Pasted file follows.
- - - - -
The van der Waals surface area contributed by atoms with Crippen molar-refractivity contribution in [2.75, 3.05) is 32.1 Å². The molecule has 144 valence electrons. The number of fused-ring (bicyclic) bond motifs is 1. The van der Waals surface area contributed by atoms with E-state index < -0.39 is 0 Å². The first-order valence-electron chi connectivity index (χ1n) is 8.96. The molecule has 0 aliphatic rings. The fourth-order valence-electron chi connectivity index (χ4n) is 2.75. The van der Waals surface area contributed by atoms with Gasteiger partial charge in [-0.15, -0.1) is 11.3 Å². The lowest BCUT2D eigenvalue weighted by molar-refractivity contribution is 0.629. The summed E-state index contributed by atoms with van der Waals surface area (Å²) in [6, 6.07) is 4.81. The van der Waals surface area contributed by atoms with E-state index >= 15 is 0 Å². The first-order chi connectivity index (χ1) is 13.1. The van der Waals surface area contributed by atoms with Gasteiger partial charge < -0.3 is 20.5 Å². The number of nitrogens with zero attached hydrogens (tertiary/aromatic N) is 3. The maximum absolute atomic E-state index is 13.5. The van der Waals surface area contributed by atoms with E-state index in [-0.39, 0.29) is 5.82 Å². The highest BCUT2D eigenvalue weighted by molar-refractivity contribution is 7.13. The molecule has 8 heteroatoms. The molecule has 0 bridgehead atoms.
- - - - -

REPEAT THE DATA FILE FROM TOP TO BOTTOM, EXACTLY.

The van der Waals surface area contributed by atoms with Crippen molar-refractivity contribution in [2.75, 3.05) is 32.1 Å². The molecule has 144 valence electrons. The number of fused-ring (bicyclic) bond motifs is 1. The van der Waals surface area contributed by atoms with E-state index < -0.39 is 0 Å². The first-order valence-electron chi connectivity index (χ1n) is 8.96. The molecule has 0 aliphatic rings. The fourth-order valence-electron chi connectivity index (χ4n) is 2.75. The van der Waals surface area contributed by atoms with Gasteiger partial charge in [-0.15, -0.1) is 11.3 Å². The lowest BCUT2D eigenvalue weighted by molar-refractivity contribution is 0.629. The summed E-state index contributed by atoms with van der Waals surface area (Å²) in [6, 6.07) is 4.81. The van der Waals surface area contributed by atoms with E-state index >= 15 is 0 Å². The first-order chi connectivity index (χ1) is 13.1. The van der Waals surface area contributed by atoms with Gasteiger partial charge < -0.3 is 20.5 Å². The number of nitrogens with zero attached hydrogens (tertiary/aromatic N) is 3. The maximum absolute atomic E-state index is 13.5. The van der Waals surface area contributed by atoms with E-state index in [-0.39, 0.29) is 5.82 Å². The highest BCUT2D eigenvalue weighted by molar-refractivity contribution is 7.13. The molecule has 8 heteroatoms. The molecule has 0 bridgehead atoms.